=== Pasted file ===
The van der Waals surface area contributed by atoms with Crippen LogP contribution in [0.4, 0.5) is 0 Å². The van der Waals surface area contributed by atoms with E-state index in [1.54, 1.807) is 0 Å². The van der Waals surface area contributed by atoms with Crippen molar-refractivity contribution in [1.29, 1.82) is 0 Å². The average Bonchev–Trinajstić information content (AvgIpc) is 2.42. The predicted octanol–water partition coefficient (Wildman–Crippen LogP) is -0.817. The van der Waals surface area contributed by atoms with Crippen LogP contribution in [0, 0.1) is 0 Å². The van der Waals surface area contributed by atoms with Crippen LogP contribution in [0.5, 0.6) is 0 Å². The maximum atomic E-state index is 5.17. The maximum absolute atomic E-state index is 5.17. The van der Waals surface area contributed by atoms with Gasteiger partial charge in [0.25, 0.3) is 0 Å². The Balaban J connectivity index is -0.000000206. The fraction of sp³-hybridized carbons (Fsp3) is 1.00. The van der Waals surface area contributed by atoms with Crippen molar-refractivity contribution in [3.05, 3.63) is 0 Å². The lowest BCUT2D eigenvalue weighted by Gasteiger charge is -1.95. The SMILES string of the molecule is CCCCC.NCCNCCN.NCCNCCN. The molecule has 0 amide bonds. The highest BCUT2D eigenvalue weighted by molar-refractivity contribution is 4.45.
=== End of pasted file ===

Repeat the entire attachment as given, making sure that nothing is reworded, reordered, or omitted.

The van der Waals surface area contributed by atoms with Crippen LogP contribution in [0.4, 0.5) is 0 Å². The van der Waals surface area contributed by atoms with E-state index in [1.54, 1.807) is 0 Å². The van der Waals surface area contributed by atoms with Crippen molar-refractivity contribution in [1.29, 1.82) is 0 Å². The average Bonchev–Trinajstić information content (AvgIpc) is 2.42. The predicted octanol–water partition coefficient (Wildman–Crippen LogP) is -0.817. The van der Waals surface area contributed by atoms with Crippen LogP contribution in [0, 0.1) is 0 Å². The van der Waals surface area contributed by atoms with Crippen LogP contribution in [0.5, 0.6) is 0 Å². The maximum atomic E-state index is 5.17. The maximum absolute atomic E-state index is 5.17. The van der Waals surface area contributed by atoms with Gasteiger partial charge in [0.25, 0.3) is 0 Å². The Balaban J connectivity index is -0.000000206. The fraction of sp³-hybridized carbons (Fsp3) is 1.00. The van der Waals surface area contributed by atoms with Crippen molar-refractivity contribution in [3.05, 3.63) is 0 Å². The lowest BCUT2D eigenvalue weighted by Gasteiger charge is -1.95. The SMILES string of the molecule is CCCCC.NCCNCCN.NCCNCCN. The molecule has 0 amide bonds. The highest BCUT2D eigenvalue weighted by molar-refractivity contribution is 4.45.